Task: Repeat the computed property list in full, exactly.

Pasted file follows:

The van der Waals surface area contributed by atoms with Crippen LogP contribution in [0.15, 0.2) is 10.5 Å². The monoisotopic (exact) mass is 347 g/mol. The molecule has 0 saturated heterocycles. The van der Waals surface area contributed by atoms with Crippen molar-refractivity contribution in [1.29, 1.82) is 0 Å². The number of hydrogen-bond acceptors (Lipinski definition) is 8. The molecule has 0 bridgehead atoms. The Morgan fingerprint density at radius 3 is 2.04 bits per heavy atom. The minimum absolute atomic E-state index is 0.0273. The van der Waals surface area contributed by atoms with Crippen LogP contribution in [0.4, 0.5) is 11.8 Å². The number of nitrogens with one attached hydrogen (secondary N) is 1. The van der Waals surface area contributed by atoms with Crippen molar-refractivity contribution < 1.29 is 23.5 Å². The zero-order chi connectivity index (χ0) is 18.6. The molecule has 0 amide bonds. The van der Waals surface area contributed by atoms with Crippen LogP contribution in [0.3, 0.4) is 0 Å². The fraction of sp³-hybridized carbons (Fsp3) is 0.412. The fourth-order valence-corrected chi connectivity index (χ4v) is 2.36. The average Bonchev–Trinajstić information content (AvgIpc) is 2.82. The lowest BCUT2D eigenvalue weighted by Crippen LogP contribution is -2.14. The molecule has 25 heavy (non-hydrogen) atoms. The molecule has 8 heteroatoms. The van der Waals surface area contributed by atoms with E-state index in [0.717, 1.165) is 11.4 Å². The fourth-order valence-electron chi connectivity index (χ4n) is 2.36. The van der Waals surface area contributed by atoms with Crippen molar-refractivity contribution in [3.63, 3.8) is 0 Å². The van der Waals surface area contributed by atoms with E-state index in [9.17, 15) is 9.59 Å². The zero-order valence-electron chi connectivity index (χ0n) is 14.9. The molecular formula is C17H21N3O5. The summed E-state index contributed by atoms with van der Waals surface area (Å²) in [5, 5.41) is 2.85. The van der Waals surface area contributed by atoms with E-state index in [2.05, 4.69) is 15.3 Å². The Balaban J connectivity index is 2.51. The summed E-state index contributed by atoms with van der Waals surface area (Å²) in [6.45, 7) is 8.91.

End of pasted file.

The van der Waals surface area contributed by atoms with Crippen LogP contribution in [0.15, 0.2) is 10.5 Å². The monoisotopic (exact) mass is 347 g/mol. The molecule has 0 saturated heterocycles. The van der Waals surface area contributed by atoms with Crippen molar-refractivity contribution in [1.29, 1.82) is 0 Å². The number of hydrogen-bond acceptors (Lipinski definition) is 8. The molecule has 0 bridgehead atoms. The Morgan fingerprint density at radius 3 is 2.04 bits per heavy atom. The minimum absolute atomic E-state index is 0.0273. The van der Waals surface area contributed by atoms with Crippen LogP contribution in [0.4, 0.5) is 11.8 Å². The number of nitrogens with one attached hydrogen (secondary N) is 1. The van der Waals surface area contributed by atoms with Crippen molar-refractivity contribution < 1.29 is 23.5 Å². The zero-order chi connectivity index (χ0) is 18.6. The molecule has 0 amide bonds. The van der Waals surface area contributed by atoms with Crippen LogP contribution in [0.3, 0.4) is 0 Å². The fraction of sp³-hybridized carbons (Fsp3) is 0.412. The fourth-order valence-corrected chi connectivity index (χ4v) is 2.36. The average Bonchev–Trinajstić information content (AvgIpc) is 2.82. The lowest BCUT2D eigenvalue weighted by Crippen LogP contribution is -2.14. The molecule has 25 heavy (non-hydrogen) atoms. The molecule has 8 heteroatoms. The van der Waals surface area contributed by atoms with E-state index in [0.717, 1.165) is 11.4 Å². The fourth-order valence-electron chi connectivity index (χ4n) is 2.36. The van der Waals surface area contributed by atoms with Crippen molar-refractivity contribution in [3.63, 3.8) is 0 Å². The van der Waals surface area contributed by atoms with E-state index in [9.17, 15) is 9.59 Å². The zero-order valence-electron chi connectivity index (χ0n) is 14.9. The molecular formula is C17H21N3O5. The summed E-state index contributed by atoms with van der Waals surface area (Å²) in [5, 5.41) is 2.85. The van der Waals surface area contributed by atoms with E-state index in [2.05, 4.69) is 15.3 Å². The Balaban J connectivity index is 2.51. The summed E-state index contributed by atoms with van der Waals surface area (Å²) in [6.45, 7) is 8.91.